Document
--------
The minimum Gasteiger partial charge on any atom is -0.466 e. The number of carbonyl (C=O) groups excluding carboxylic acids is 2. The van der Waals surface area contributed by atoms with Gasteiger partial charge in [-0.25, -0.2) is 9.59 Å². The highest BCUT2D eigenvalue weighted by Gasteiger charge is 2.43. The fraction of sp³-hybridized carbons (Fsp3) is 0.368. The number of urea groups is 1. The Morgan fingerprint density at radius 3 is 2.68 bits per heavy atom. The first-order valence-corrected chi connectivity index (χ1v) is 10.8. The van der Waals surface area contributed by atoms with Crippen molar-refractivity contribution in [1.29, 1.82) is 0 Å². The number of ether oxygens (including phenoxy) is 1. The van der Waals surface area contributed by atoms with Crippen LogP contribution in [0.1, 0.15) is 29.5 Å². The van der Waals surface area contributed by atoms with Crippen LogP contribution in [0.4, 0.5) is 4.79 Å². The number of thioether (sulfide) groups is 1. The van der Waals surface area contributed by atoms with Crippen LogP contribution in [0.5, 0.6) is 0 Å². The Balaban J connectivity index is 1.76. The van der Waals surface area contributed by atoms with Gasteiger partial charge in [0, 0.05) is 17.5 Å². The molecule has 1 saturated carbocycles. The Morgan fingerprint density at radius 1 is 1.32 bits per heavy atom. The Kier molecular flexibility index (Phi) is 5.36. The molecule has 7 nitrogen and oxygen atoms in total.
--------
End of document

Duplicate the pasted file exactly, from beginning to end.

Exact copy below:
The minimum Gasteiger partial charge on any atom is -0.466 e. The number of carbonyl (C=O) groups excluding carboxylic acids is 2. The van der Waals surface area contributed by atoms with Gasteiger partial charge in [-0.25, -0.2) is 9.59 Å². The highest BCUT2D eigenvalue weighted by Gasteiger charge is 2.43. The fraction of sp³-hybridized carbons (Fsp3) is 0.368. The number of urea groups is 1. The Morgan fingerprint density at radius 3 is 2.68 bits per heavy atom. The first-order valence-corrected chi connectivity index (χ1v) is 10.8. The van der Waals surface area contributed by atoms with Crippen molar-refractivity contribution in [1.29, 1.82) is 0 Å². The number of ether oxygens (including phenoxy) is 1. The van der Waals surface area contributed by atoms with Crippen LogP contribution in [0.1, 0.15) is 29.5 Å². The van der Waals surface area contributed by atoms with Crippen LogP contribution in [0.4, 0.5) is 4.79 Å². The number of thioether (sulfide) groups is 1. The van der Waals surface area contributed by atoms with Crippen LogP contribution in [0.5, 0.6) is 0 Å². The Balaban J connectivity index is 1.76. The van der Waals surface area contributed by atoms with Gasteiger partial charge in [0, 0.05) is 17.5 Å². The molecule has 1 saturated carbocycles. The Morgan fingerprint density at radius 1 is 1.32 bits per heavy atom. The Kier molecular flexibility index (Phi) is 5.36. The molecule has 7 nitrogen and oxygen atoms in total.